Putting Particles on a Scale
Scales have been an invaluable tool for ages as they regulated commerce and helped us track diets. Bathroom scales and balances are not always the proper instrument to use though, so when you want to weigh something special, you need a special balance. Researchers at MIT have recently built a pretty special balance with a resolution of less than an attogram (0.000000000000000001 grams).
This new scale is meant for weighing particles such as the nanoparticles used in medicine and viruses. It operates similarly to a scale developed in 2007 by an MIT professor. The particles flow through a microscale channel on a cantilever that vibrates. As the particles travel along the cantilever, the frequency of the vibration changes predictably. To achieve the 0.85 attogram resolution this new scale has, the researchers had to shrink the design, making the cantilever 22.5 microns long with the channel being one micron wide and four hundred nanometers deep. The smaller the cantilever the higher the frequency it can vibrate at, making it more responsive to small masses.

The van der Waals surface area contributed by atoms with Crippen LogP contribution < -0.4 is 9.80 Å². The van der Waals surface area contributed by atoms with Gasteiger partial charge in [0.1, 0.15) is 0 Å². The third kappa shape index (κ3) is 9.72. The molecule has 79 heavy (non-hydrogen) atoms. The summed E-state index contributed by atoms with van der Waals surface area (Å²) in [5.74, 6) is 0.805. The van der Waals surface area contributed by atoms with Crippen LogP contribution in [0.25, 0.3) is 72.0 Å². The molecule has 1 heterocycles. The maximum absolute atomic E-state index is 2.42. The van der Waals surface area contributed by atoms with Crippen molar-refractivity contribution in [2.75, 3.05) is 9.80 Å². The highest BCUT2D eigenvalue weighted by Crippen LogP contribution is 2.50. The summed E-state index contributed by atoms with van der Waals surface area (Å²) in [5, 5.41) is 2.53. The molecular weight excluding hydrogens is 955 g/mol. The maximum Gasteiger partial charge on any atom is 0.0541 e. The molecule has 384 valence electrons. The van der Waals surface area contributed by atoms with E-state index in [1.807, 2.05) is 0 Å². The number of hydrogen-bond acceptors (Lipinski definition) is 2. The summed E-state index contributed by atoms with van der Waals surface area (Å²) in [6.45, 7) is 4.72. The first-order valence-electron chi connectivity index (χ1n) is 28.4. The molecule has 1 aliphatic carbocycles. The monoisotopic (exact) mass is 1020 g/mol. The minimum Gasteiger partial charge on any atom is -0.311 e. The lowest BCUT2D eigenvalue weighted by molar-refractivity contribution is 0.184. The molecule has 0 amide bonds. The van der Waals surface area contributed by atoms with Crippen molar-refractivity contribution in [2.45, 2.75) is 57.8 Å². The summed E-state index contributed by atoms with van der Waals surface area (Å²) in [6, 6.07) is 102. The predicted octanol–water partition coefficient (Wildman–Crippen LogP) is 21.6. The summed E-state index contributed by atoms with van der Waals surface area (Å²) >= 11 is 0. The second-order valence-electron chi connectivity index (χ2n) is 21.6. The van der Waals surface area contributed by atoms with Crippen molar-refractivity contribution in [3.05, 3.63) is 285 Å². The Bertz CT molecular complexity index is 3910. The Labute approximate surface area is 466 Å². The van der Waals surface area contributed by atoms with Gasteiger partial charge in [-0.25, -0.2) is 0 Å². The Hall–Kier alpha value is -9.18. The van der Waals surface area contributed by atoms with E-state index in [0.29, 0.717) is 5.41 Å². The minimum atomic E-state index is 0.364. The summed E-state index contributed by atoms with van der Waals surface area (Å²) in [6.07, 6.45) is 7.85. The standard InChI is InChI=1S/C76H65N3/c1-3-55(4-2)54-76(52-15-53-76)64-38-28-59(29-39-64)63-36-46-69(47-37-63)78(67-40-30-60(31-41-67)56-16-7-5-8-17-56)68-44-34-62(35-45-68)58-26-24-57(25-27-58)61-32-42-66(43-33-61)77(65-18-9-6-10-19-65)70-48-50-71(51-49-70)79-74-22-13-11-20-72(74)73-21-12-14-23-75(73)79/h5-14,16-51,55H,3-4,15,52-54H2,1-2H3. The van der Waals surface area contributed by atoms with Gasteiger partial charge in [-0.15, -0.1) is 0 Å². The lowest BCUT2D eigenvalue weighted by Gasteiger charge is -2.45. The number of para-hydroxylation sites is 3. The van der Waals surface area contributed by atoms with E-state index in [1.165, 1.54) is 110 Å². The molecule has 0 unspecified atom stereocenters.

The researchers are currently investigating applying this device to measure certain particles in the blood of some cancer patients. Some tumors produce a large number of particles called exosomes, and tracking their concentration could be useful when a patient is being treated.